In the run-up to announcing our 2016 Marketing&Tech Innovation Awards, I spent a great deal of time reviewing nomination forms, examining judges’ scores and comments, and reading winners’ profiles. Not surprisingly, a few commonalities emerged that shed light on what being (successfully) innovative in marketing requires today. Here are a few attributes that surfaced.
Balance: Today even the most creative marketers need to embrace their more analytic side. Similarly, data-crunching marketers need to think creatively and use data to tell stories that will help their colleagues in marketing and on other customer-facing teams make strategic and tactical decisions.
Customer centricity: While some of the winners focus on personalization in terms of messaging and content, others aim to connect with customers based on their behavior or where they are in their purchase or life cycle. Indeed, one judge scored a winning entry high in part because it’s “a good example of [being] customer-driven — aligning content and propositions based on where the customer is on [his] journey.” Another judge said about a winning entry, “Its personalized life cycle marketing strategy is highly effective.”
Outcome driven: “Loved the in-depth measurements of success” was but one example of the comments judges made in citing metrics-related attributes that made award winners stand out. Having success metrics and expected outcomes associated with their initiatives are musts for all marketers today, as the pressure to prove the value and ROI of marketing increases. Consider: One winner was cited for an approach that “brought clear business benefits to the company” as well as for finding “areas for business improvement/transformation, and then literally helping to write the manual(s) for [the company] to drive/retain revenue.”
On trend: From omnichannel consistency to mobile engagement, several winners stood out for recognizing and acting on trends that have real impact. A judge remarked that one winning entry, for instance, “is revolutionizing consumer engagement and the links between our physical and digital selves.” Another pointed out that a winner “outsmarted” the competition through its highly successful use of the second screen to engage TV-watching consumers on social media.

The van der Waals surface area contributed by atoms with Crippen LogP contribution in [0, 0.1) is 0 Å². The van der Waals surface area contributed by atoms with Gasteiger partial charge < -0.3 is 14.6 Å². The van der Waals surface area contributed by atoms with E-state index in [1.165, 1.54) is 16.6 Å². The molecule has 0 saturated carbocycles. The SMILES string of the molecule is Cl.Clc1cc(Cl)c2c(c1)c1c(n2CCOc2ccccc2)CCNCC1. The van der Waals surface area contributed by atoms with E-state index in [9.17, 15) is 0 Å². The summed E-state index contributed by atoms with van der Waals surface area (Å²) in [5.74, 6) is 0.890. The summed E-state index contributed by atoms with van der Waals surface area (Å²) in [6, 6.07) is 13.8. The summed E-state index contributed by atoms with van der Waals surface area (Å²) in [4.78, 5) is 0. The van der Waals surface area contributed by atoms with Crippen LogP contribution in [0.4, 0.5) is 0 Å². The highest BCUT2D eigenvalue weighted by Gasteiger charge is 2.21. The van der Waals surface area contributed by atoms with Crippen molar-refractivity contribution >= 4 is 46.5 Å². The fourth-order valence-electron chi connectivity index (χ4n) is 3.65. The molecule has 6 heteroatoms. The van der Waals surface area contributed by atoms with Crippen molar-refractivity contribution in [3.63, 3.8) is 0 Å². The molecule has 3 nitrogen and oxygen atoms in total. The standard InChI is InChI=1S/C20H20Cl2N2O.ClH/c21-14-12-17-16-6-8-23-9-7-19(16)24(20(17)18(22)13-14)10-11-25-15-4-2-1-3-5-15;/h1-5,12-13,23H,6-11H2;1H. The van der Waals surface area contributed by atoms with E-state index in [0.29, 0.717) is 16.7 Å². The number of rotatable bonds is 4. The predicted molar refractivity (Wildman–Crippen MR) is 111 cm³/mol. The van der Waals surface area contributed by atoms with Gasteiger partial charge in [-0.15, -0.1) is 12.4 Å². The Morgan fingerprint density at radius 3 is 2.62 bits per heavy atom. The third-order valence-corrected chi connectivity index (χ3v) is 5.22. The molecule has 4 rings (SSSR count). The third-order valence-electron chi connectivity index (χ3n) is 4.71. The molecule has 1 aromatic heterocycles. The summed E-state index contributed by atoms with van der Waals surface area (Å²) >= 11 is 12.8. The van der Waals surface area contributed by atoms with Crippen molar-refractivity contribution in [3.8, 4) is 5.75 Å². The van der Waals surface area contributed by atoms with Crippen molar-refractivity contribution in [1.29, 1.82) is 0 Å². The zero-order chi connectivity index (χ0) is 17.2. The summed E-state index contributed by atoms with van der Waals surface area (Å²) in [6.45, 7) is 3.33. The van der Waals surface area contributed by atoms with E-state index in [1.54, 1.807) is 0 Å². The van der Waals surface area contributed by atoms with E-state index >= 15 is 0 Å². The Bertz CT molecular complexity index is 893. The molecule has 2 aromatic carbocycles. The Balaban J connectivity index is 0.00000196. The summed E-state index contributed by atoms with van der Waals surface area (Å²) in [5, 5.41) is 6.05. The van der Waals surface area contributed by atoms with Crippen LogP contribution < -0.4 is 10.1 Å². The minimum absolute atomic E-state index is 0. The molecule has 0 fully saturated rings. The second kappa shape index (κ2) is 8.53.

Impactful: Sometimes great marketing is about more than just serving individual customers; it’s about addressing multiple audiences, or even the greater good. This was evident in several winning entries. For instance, one judge noted that a winner stood out because it’s “building components that matter to both retailers and customers.” Another was cited for “incredibly important work [that] sheds light on a significant, material, problem for marketers worldwide … and that will help save advertisers millions/billions and protect consumers.” A third was praised for its broad appeal on social: “I love the promotion of goodwill,” one judge said.
Disciplined: Knowing what not to do is often just as important, if not more important, than knowing what to do. One judge, for example, called out a winning entry for having “the discipline to actually turn off content that wasn’t working.”
Check out “The 2016 Marketing&Tech Innovation Awards” to see the full profiles on this year’s winners — and to see why, as one judge so aptly said, “Forget the basics … That’s award-worthy.”